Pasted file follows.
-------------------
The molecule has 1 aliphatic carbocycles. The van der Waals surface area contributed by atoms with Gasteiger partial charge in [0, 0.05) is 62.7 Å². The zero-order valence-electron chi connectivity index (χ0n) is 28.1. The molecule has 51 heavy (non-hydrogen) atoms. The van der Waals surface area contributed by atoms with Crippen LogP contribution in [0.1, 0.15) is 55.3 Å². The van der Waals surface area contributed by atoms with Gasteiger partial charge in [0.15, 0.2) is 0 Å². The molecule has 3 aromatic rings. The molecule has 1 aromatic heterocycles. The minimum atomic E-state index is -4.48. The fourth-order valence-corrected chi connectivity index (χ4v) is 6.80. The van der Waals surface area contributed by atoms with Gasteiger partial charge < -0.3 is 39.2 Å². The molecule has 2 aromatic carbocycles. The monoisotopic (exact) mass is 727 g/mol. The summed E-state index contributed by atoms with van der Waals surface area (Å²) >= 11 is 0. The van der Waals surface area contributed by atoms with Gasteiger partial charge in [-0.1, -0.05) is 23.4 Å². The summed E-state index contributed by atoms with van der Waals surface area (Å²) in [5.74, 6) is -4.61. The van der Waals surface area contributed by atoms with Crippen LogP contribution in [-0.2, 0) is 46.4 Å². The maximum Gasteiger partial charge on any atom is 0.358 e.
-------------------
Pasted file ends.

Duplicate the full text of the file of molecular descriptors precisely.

The molecule has 1 aliphatic carbocycles. The van der Waals surface area contributed by atoms with Gasteiger partial charge in [0, 0.05) is 62.7 Å². The zero-order valence-electron chi connectivity index (χ0n) is 28.1. The molecule has 51 heavy (non-hydrogen) atoms. The van der Waals surface area contributed by atoms with Crippen LogP contribution in [0.1, 0.15) is 55.3 Å². The van der Waals surface area contributed by atoms with Gasteiger partial charge in [0.15, 0.2) is 0 Å². The molecule has 3 aromatic rings. The molecule has 1 aromatic heterocycles. The minimum atomic E-state index is -4.48. The fourth-order valence-corrected chi connectivity index (χ4v) is 6.80. The van der Waals surface area contributed by atoms with Gasteiger partial charge < -0.3 is 39.2 Å². The molecule has 2 aromatic carbocycles. The monoisotopic (exact) mass is 727 g/mol. The summed E-state index contributed by atoms with van der Waals surface area (Å²) >= 11 is 0. The van der Waals surface area contributed by atoms with Gasteiger partial charge in [-0.1, -0.05) is 23.4 Å². The summed E-state index contributed by atoms with van der Waals surface area (Å²) in [5.74, 6) is -4.61. The van der Waals surface area contributed by atoms with Crippen LogP contribution in [-0.2, 0) is 46.4 Å². The maximum Gasteiger partial charge on any atom is 0.358 e.